AYHAN ÖZTÜRK

Turkey 2020 | HEALTH & EDUCATION | INTERVIEW

Significant investments in industry leading technologies are enabling Medtronic to help treat chronic diseases on a global scale.

Ayhan Özturk
BIOGRAPHY

Ayhan Ozturk was promoted to the Turkey Country Manager role after the acquisition of Medical device company by Medtronic in 2014. Before joining to Medtronic, he established and managed various businesses and operations in Healthcare, Medical Device and Manufacturing. He managed go direct projects, transformed business from distribution companies to Medtronic successfully in Turkey and strengthened the team focusing on building sustainable organizations with strong business model, talent and diversity management and inclusion in emerging and complex markets. He holds MBA degree from Ozyegin University BSc degree in International Relations from American International University. He speaks English, Turkish, German, and French. He serves as board member in various leading Industrial Trade Association, currently he was elected as the Vice President of Medical Device Association (ARTED) in Turkey.

How do Medtronic's products and services help tackle the cardiovascular disease, cancer, and diabetes?
Medtronic is the best-positioned company to help treat chronic diseases on a global scale. Cardiac-related deaths are the leading causes of death around the world. Medtronic has an innovative portfolio of solutions to treat cardiac-related diseases, such as atrial fibrillation and heart failure. The smart algorithms in our devices manage a patient's condition to sustain life without suffering severe heart failure conditions. Medtronic has invested heavily in several technologies in the cardiovascular field. Our external heart pump is an example of this, as is the first lead-less pacemaker, Micra, which is implanted directly into the patient's heart via a minimal invasive technique without leads, removing the risk of misplacing or moving leads and reducing medical complications. On the surgical side, Medtronic has the most innovative portfolio of treatments for diseases ranging from obesity to cancer, colorectal, and thoracic. For diabetes, our insulin pump and continuous glucose-monitoring technologies are important tools to manage a diabetic patient's condition effectively to avoid associated medical complications from escalating. The future of this technology is artificial pancreas. In Turkey, around approximately 20% of the entire healthcare budget is spent on diabetes and related complications. Healthcare systems and governments can save money by paying for the value that we add with our technologies. Those savings can then be reinvested in other areas.

How has Medtronic introduced connectivity to its devices?
Technology is in our DNA; our technologies help hospitals and healthcare systems treat patients in a more efficient way with better outcomes. This in turn prevents patient complications and additional costs arising from low clinical outcomes. The company's CareLink network links its devices, enabling them to monitor remotely, gather data, and reach out to the patient for early prevention or diagnosis. We use CareLink technology for implanted cardiac devices like pacemakers and for insulin pumps, and we are adding more devices to the network to gather massive amounts of data.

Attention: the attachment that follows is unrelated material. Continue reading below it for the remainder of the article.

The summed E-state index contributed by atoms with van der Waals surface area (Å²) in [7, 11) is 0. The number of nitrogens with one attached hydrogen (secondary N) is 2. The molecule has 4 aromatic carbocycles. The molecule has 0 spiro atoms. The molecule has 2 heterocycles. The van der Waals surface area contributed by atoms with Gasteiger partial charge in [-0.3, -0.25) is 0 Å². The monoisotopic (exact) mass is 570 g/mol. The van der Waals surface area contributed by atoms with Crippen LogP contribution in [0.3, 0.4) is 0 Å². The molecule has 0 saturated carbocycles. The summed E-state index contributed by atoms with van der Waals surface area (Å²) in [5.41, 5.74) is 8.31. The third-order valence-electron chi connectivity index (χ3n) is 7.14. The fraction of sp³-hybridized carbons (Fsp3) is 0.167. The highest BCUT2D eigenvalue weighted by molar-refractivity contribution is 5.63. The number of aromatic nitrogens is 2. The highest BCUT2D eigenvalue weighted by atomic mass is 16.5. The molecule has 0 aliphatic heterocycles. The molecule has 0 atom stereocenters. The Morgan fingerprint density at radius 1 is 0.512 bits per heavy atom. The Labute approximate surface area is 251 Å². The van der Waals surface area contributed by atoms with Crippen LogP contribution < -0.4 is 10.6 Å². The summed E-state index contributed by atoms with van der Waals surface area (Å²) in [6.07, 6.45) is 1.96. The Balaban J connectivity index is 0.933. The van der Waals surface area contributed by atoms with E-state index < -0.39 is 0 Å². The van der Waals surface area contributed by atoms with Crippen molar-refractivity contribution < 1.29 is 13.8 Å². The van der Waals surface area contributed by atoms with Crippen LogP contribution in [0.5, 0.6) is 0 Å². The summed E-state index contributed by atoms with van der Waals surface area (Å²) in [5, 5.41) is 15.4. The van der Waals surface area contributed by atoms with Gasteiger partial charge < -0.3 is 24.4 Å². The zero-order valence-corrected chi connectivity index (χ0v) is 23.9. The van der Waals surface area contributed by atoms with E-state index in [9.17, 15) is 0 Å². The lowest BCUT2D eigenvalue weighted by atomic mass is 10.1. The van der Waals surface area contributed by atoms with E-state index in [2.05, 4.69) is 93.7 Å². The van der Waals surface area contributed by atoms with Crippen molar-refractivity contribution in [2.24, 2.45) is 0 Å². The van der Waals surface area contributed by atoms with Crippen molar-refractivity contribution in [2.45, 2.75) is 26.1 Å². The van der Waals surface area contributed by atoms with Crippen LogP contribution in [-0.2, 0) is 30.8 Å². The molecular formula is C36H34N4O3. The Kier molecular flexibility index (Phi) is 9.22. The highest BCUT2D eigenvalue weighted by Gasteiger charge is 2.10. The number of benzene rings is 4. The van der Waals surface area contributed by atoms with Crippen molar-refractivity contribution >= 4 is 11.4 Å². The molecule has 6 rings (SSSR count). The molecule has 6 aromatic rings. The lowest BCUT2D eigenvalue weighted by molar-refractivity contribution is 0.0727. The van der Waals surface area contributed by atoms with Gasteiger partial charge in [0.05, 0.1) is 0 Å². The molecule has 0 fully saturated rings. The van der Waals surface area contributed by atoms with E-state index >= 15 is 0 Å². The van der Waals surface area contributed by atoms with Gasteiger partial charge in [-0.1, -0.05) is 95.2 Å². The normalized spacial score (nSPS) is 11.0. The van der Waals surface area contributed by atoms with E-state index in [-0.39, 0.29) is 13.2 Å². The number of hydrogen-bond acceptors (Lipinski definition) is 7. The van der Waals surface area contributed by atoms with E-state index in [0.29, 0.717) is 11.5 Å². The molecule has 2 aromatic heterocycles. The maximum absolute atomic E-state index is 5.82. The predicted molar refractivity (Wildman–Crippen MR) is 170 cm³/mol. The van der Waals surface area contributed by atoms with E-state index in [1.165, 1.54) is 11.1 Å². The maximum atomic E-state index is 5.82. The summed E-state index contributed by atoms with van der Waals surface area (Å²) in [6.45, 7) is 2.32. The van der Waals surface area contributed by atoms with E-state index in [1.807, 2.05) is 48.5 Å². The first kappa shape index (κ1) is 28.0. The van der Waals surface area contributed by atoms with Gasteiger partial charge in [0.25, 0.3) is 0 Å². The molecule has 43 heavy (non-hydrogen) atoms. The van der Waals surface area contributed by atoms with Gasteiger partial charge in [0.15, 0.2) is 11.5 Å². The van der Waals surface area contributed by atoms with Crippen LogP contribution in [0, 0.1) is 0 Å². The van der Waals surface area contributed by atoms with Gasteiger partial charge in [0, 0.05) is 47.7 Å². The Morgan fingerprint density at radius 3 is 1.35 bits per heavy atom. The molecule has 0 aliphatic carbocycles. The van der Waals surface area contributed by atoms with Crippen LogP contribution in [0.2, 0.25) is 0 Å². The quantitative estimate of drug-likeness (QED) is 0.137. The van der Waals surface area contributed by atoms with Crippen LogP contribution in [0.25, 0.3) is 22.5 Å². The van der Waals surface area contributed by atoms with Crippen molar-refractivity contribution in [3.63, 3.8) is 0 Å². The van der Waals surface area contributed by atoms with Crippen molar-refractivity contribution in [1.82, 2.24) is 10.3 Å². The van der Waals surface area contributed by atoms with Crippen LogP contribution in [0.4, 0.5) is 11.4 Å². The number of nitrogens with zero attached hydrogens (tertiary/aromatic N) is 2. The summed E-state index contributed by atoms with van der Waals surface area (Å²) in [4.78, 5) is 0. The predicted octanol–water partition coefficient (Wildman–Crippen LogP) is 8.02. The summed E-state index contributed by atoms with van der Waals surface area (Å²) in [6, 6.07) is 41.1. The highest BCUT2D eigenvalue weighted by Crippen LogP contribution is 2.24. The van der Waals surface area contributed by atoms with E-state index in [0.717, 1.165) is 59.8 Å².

What are the biggest challenges of overseeing such a large region?
The majority of countries under my management are emerging markets. In Turkey's case, if we compare the population size and prevalence of disease with the number of surgeries performed, the ratio is low compared to developed countries. Increasing access to better healthcare is one of the main challenges in the region. At the same time, we have to keep in mind the differences between every healthcare system. In some countries, there is an advanced healthcare infrastructure. In Turkey, advanced PPP hospitals are being built, and there is universal healthcare coverage. Challenges in healthcare are too complex and require collaboration between industry, policymakers, and government bodies. The Turkish healthcare system is more mature than those of its neighbors. Other countries can learn and benefit from Turkey.

What role is training and research playing in Medtronic's future strategy?
Training and education are our primary means of increasing access to healthcare, helping physicians become more skilled, and consequently improving outcomes. Medtronic Innovation Center (MIC) in Istanbul, one of our seven training centers around the world, plays a critical role in training physicians. It has the capacity to train a few thousand physicians a year and hosts physicians from 35-40 countries.

What are Medtronic's goals for 2019?
First, through our training and education, we want to help the region treat more patients with better outcomes. Second, we would like to engage with our customers in a more meaningful way so they can better realize the value we provide with our technologies and solutions. Medtronic recently established its operations in Pakistan. In that context, we want to train Pakistani physicians and ensure the market has access to high-quality medical devices.